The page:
Carney's six degrees
Brian Carney goes from Mount Athos to Mount Hagen, Papua New Guinea in his new six degrees of separation column
Last Updated: February 5, 2013 11:52am
Mount Athos is a mountainous peninsula in Greece, home to plenty of monasteries and not a lot of women (they are banned!!) Mount Athos is also the name of the racehorse that in 2011 brought nearly £70,000 into the coffers of Marwan Koukash the horse racing fan Salford City supporters hope will have their side in the winners enclosure soon. To do that plenty of recruitment is needed. Phil Veivers has had his hands tied since late last year when Salford went to the brink and while rival clubs went shopping he had to compile wish lists that were to go unfulfilled.
Compounding that is the players Salford have lost, Luke Patten, Sean Gleeson, Matty Smith and Daniel Holdsworth amongst many others. They also lost to the Leeds Rhinos Joel Moon.
Joel is a talented centre who might be the man to replace, via Carl Ablett, the great Keith Senior. When he left the Australian schoolboy ranks he had the Melbourne Storm chasing hard for the signature of a halfback that they thought might be one to build a future around. It took a personal phone call from the great Wayne Bennett to persuade Moon to sign for the Broncos instead.
He started for the Brisbane club for the first time in 2006 and made 31 appearances in three years, never fully settling into such a vital role. Knowing his origins as a ball player should make some of the sleight of hand he shows no surprise. Ryan Hall may profit from playing outside this talented Queenslander. If those two combine it will surely bring a smile to the boss, Brian McDermott.
Brian Mac has now won two titles in two years at Leeds and many make them favourites for another this year. He now coaches one of the best clubs on and off the field but it wasn't always so. He cut his teeth as a head coach further south, geographically and in league table positions, at London Harlequins now Broncos. A Super League season for the contenders must seem like a runway, there to facilitate your take off to greater heights. For the Broncos it might seem like a hill. Months of slog to move slowly upwards and any slip being punished with a slide back down to the bottom. Does it have to be that way?
What do they need to do differently this year that they haven't done in the past? Those are questions that Tony Rea will have to answer. Owner David Hughes has gone back in time and brought back in a man who has filled most roles at the Broncos and feels that there is still potential for prolonged success down south. I would love that to be true but I just don't believe it. Hughes made his money through great success in the field of gas trading. He's leaking it at an alarming rate on the field at the Stoop.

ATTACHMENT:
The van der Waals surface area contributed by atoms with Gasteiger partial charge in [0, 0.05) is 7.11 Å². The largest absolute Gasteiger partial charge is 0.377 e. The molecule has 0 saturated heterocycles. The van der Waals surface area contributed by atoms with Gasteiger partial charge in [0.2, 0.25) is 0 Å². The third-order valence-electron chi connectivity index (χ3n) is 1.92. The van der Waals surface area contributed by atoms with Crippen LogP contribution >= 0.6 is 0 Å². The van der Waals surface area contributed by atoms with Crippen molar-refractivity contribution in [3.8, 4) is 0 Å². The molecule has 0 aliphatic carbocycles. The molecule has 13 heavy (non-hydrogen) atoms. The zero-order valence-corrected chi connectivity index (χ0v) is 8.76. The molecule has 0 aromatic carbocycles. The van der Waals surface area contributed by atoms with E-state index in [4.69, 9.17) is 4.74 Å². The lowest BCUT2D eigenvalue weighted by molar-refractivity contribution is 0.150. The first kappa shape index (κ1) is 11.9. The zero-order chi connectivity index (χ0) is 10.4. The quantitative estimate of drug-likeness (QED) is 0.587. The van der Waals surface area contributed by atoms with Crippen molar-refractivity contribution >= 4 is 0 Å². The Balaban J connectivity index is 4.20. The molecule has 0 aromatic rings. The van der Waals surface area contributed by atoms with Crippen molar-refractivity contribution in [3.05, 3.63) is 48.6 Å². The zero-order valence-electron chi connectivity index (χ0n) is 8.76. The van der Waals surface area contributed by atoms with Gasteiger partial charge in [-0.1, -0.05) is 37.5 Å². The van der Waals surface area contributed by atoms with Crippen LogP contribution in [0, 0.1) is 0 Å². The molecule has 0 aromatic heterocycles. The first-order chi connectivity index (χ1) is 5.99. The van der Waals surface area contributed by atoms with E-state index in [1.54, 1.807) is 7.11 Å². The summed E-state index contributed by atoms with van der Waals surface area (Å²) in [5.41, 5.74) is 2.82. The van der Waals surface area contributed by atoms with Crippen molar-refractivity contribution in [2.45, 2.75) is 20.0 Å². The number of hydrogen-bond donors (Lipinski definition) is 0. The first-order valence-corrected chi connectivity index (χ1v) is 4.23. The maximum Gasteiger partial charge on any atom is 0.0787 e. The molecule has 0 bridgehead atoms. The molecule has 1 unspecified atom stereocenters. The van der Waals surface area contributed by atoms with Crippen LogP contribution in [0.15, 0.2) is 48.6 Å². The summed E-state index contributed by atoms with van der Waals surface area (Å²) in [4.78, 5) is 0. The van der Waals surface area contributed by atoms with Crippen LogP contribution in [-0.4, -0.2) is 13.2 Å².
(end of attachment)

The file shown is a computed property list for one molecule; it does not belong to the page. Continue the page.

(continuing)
The Stoop has of course seen some good days under the boots of the Broncos.The team that played there in 1999 went to the Challenge Cup Final and contained names like Edwards and Offiah. Another member of that squad was Tulsen Tollet.
Tulsen was born in the U.K moved to Australia with his parents, played in the top flight over there before moving to the Super League and gaining international honours. Sound familiar? Well almost? It is a career path currently being trodden by the very able Gareth Widdop at the Melbourne Storm. The Halifax native is one of the better halves in the NRL and will continue to develop with Cooper Cronk as a mentor. Gareth needs to have a big season to give the premiers a chance of retaining the trophy.
England coach Steve McNamara needs Gareth to have a big season to have a chance of lifting the World Cup in November. Widdop can bring so much to the squad but he won't have Slater, Cronk and Smith for support. Cue Tomkins, Chase and Roby?
Ah the World Cup, we'll hear plenty of that this year. Countries steeped in rugby league history battling some newcomers to the sport and of course many peoples favourite second team, Papua New Guinea. The only country in the world where the 13 a side game is the national sport. One of their best is Paul Aiton.
Wakefield signed Paul to be one of their leaders during and away from the 80 minute battle each week. An unfortunate injury suffered while on holidays meant he missed playing in his sides fantastic late run to the play-offs. Getting him back is a huge boost for Richard Agar who knows his team won't be taken lightly by anyone and that only makes the job harder.
Crowds are up at Wakefield and they will hope that the good times of 2012 are only the beginning. Justin Poore comes in to bring more grunt to the pack and Aiton will hope to benefit from his efforts. The man from Mount Hagan, Papua New Guinea is back. Are the good times back to stay for Wakey?